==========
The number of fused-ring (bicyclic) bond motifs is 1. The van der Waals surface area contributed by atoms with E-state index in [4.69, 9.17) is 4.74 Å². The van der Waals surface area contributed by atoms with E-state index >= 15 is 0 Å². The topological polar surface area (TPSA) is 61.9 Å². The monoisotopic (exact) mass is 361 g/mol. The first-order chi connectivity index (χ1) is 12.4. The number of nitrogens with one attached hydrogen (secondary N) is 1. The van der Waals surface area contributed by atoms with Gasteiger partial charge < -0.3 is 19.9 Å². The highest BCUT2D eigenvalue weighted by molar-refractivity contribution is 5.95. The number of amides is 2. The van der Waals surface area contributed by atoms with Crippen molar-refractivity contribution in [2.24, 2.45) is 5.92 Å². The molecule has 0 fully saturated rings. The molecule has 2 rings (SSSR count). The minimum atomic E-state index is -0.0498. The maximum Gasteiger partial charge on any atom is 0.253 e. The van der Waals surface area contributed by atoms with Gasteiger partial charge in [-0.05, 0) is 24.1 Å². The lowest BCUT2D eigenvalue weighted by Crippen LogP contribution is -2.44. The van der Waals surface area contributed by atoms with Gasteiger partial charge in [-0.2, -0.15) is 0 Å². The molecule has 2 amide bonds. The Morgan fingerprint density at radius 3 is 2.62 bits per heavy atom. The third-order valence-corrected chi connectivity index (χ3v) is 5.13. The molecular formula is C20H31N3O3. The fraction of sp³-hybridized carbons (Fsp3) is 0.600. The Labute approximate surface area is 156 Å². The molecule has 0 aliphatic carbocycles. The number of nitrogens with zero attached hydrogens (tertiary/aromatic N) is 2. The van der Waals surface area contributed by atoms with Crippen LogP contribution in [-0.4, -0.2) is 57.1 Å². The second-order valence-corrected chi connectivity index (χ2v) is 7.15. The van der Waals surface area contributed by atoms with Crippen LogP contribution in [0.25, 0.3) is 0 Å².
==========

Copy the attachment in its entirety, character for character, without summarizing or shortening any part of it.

The number of fused-ring (bicyclic) bond motifs is 1. The van der Waals surface area contributed by atoms with E-state index in [4.69, 9.17) is 4.74 Å². The van der Waals surface area contributed by atoms with E-state index >= 15 is 0 Å². The topological polar surface area (TPSA) is 61.9 Å². The monoisotopic (exact) mass is 361 g/mol. The first-order chi connectivity index (χ1) is 12.4. The number of nitrogens with one attached hydrogen (secondary N) is 1. The van der Waals surface area contributed by atoms with Gasteiger partial charge < -0.3 is 19.9 Å². The highest BCUT2D eigenvalue weighted by molar-refractivity contribution is 5.95. The number of amides is 2. The van der Waals surface area contributed by atoms with Crippen molar-refractivity contribution in [2.24, 2.45) is 5.92 Å². The molecule has 0 fully saturated rings. The molecule has 2 rings (SSSR count). The minimum atomic E-state index is -0.0498. The maximum Gasteiger partial charge on any atom is 0.253 e. The van der Waals surface area contributed by atoms with Gasteiger partial charge in [-0.05, 0) is 24.1 Å². The lowest BCUT2D eigenvalue weighted by Crippen LogP contribution is -2.44. The van der Waals surface area contributed by atoms with Gasteiger partial charge in [-0.2, -0.15) is 0 Å². The molecule has 2 amide bonds. The Morgan fingerprint density at radius 3 is 2.62 bits per heavy atom. The third-order valence-corrected chi connectivity index (χ3v) is 5.13. The molecular formula is C20H31N3O3. The fraction of sp³-hybridized carbons (Fsp3) is 0.600. The Labute approximate surface area is 156 Å². The molecule has 0 aliphatic carbocycles. The number of nitrogens with zero attached hydrogens (tertiary/aromatic N) is 2. The van der Waals surface area contributed by atoms with Crippen LogP contribution in [-0.4, -0.2) is 57.1 Å². The second-order valence-corrected chi connectivity index (χ2v) is 7.15. The van der Waals surface area contributed by atoms with Crippen LogP contribution in [0.25, 0.3) is 0 Å².